CatSynth Pic: Kasey, Roland, and Arturia

Kasey finds a comfy spot between a Roland Plug-Out system, Roland modules, and an Arturia Beatstep Pro. Submitted by Chris Bentley via our Facebook page.

Kasey the cat. Passed away at the age of 19 back in August 2017 but used to love to hang out on my desk while I was tinkering in the studio.

We are very sorry to hear of Kasey’s passing, and our hearts go out to Chris as the rest of Kasey’s family. A wonderful studio cat who lived a long and loved life 💕

CatSynth Pic: Ripley, Akai MPC, and Ensoniq SQ 1

Ripley is quite proud of his synths, an Ensoniq SQ 1 and Akai MPC. From Chris Ratterree via our Facebook page.

Here’s Ripley the boombap cat. She follows me at http://www.instagram.com/chrisratterree

Wordless Wednesday: Tappan Zee Transition

Tappan Zee Bridge (new and old)

The new Tappan Zee Bridge in front the remaining sections of the old bridge, partially demolished, in late November, 2018.

CatSynth Pic: Space Echo RE-201

Biggie Smalls contemplates a vintage Roland Space Echo RE-201. From Brandon Fitzsimons via our Facebook page.

“What’s making that noise in there??”

The RE-201 continues to be prized by musicians for its sound. It is actually a true tape-echo machine (plus a spring reverb).

[Ikutaro] Kakehashi’s breakthrough development came in 1974 with the RE-101 and RE-201 Space Echo units, which used the standard 1/4″ tape of the open-reel variety, but made as one, continuous loop. It uses no reels of any kind; the tape is transported via a capstan drive. The tape loop is contained in a loose, constantly moving jumble in the tape chamber (also known as the tape tank) under a plastic panel which protects the tape and keeps it from getting tangled. The design resulted in lower levels of noise, wow, and flutter, and cut down on tape wear.[1] Replacement tapes were sold as well, named RT-1L.[2]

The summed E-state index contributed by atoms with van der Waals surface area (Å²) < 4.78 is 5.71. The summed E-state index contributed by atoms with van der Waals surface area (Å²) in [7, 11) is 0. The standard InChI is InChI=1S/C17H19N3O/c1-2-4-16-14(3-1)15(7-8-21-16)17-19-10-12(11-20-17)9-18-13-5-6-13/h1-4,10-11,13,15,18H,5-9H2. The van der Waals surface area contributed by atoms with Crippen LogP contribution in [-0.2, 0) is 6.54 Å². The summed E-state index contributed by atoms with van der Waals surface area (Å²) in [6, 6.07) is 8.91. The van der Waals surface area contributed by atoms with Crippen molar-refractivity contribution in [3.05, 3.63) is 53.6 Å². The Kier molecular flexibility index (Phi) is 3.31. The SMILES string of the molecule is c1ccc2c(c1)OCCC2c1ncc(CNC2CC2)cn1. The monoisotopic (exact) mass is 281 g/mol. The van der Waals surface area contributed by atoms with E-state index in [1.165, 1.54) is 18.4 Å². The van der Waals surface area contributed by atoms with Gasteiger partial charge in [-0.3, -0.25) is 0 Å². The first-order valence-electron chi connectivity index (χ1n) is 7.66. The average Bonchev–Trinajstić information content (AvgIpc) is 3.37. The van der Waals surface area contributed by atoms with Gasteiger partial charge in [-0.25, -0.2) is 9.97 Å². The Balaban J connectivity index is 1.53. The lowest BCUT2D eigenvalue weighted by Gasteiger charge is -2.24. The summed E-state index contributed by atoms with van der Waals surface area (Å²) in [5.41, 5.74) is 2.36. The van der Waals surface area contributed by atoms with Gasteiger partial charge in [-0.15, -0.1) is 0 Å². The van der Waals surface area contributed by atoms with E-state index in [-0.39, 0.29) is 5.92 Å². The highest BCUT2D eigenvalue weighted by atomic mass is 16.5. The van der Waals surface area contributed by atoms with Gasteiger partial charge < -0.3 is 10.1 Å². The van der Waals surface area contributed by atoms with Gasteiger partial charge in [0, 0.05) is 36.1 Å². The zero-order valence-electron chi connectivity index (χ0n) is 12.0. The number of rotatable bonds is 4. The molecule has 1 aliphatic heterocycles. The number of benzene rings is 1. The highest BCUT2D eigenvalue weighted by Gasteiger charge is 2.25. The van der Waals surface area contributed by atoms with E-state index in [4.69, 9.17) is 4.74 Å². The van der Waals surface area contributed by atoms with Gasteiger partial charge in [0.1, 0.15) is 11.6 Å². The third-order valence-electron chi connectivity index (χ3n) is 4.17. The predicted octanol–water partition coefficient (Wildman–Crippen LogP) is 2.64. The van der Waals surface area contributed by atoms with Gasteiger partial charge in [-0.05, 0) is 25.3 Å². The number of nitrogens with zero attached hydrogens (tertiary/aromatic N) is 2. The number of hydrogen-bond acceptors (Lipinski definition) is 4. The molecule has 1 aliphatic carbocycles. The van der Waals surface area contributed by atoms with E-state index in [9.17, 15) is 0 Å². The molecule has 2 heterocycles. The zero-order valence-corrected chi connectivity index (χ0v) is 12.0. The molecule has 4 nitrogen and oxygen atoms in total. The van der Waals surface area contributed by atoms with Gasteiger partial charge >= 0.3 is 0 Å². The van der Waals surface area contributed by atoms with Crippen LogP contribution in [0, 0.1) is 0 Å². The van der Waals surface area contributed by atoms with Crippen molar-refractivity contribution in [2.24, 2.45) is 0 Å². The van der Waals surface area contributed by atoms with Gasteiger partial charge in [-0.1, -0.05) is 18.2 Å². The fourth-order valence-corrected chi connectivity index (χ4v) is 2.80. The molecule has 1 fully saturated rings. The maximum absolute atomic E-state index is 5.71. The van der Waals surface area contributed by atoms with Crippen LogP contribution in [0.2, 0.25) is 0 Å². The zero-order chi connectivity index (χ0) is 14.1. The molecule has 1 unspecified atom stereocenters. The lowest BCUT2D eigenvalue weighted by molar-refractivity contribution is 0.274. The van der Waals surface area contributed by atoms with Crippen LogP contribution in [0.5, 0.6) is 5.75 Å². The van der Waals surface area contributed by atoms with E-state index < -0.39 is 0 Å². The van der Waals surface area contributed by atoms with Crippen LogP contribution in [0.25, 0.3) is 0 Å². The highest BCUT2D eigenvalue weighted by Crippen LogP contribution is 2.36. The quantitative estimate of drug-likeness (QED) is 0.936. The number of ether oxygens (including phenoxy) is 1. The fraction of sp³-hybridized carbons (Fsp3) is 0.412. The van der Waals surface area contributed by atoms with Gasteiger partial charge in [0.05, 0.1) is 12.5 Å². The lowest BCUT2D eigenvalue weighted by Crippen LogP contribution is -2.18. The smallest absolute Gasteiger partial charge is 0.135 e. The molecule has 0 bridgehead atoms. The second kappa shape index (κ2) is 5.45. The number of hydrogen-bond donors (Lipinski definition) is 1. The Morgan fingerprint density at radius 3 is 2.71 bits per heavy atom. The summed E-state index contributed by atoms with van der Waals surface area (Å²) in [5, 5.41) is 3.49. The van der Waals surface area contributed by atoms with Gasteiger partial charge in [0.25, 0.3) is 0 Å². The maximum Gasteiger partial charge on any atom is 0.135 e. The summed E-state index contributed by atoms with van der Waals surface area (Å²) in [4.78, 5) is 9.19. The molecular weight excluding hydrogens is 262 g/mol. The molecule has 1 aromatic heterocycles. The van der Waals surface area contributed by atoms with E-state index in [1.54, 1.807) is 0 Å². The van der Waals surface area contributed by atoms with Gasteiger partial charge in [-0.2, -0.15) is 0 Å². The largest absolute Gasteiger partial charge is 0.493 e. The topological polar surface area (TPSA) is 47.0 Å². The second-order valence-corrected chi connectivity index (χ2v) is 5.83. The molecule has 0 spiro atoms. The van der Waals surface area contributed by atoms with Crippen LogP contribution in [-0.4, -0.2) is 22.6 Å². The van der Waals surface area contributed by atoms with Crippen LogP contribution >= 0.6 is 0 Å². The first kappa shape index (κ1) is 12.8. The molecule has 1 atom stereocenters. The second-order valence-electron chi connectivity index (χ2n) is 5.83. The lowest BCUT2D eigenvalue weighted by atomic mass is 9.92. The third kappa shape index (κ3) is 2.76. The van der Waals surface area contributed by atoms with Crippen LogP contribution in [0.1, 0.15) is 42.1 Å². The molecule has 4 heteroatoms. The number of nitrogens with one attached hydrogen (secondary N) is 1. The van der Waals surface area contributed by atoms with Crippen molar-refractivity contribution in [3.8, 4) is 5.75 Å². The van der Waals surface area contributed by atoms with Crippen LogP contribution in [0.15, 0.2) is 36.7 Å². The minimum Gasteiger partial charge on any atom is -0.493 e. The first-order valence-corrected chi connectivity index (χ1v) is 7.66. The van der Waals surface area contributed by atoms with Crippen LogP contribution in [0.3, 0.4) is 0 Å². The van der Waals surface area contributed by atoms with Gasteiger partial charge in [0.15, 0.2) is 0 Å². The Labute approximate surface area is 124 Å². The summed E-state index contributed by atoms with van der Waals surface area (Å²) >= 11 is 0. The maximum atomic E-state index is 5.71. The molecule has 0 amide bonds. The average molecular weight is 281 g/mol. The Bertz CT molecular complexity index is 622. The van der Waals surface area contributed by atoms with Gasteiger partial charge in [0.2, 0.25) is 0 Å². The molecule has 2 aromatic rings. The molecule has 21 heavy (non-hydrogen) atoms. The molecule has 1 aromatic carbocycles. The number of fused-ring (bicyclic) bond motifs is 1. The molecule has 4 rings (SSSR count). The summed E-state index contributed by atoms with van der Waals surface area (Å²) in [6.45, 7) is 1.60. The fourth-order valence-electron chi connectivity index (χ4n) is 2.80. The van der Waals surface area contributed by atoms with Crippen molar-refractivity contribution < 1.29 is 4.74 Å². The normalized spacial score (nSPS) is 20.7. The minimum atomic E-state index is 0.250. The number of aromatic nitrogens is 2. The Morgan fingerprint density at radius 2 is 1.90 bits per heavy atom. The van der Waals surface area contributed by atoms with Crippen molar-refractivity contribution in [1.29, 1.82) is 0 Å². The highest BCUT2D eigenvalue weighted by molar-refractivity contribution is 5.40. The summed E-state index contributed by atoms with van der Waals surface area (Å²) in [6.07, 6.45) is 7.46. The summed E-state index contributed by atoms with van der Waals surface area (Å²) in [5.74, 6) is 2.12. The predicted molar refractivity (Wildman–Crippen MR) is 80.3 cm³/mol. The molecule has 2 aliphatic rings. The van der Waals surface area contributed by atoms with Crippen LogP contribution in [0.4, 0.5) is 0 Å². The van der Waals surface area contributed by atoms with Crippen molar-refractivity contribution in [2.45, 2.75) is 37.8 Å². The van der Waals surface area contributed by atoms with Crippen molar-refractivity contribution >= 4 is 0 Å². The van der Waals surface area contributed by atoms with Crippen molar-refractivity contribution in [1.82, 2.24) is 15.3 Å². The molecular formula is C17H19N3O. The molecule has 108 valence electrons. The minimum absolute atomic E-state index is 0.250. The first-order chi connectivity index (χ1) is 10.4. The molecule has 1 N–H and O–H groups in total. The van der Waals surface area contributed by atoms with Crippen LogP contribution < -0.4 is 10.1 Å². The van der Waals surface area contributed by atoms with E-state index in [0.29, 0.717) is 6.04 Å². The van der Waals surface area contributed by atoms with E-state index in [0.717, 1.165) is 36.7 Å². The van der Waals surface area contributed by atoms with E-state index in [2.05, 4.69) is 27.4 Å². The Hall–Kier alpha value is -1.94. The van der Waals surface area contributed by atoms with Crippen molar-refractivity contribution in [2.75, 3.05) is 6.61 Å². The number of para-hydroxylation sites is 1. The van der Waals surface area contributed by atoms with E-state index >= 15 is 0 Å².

There are several control dials on the device that alter such aspects as tape speed, repeat pattern (an 11-position rotary switch), one instrument and two microphone inputs, a single analog backlit VU meter for all three inputs, wet/dry mix for both echo and reverb, and intensity (number of repeats), that can be adjusted to a user’s liking; and bass/treble controls to EQ the sound of the repeats (not the dry signal), as well as dry and effected “Echo” output jacks with a switch for output setting (-10, -20, -35db levels.)

https://en.wikipedia.org/wiki/Roland_RE-201

It is interesting to read this as I have been working extensively of late with the Magneto tape-echo simulator module from Strymon. You can see our review of the echo mode in this recent video.

CatSynth Pic: Marcel and TB-303

Yesterday was “303” day – the date is 03-03 whether you use American or every-other-country format. And our friend Marcel is posing with a genuine Roland TB-303 for the occasion.

From Eric at polynominal.com via Facebook.

The TB-303 has become a prized instrument, so much so that multiple hardware and software clones have been created to meet the demand. Roland even came out with a TB-03 for its Boutique line.

Codex Seraphinianus

We at CatSynth have been fascinated with the Codex Seraphinianus long before this beautiful edition made its way to CatSynth HQ.

The Codex is a masterpiece of book art by Italian artist, architect and industrial designer Luigi Serafini. It is an illustrated encyclopedia as a handwritten manuscript with hand-drawn color illustrations depicting a surreal imaginary universe of objects, creatures and concepts.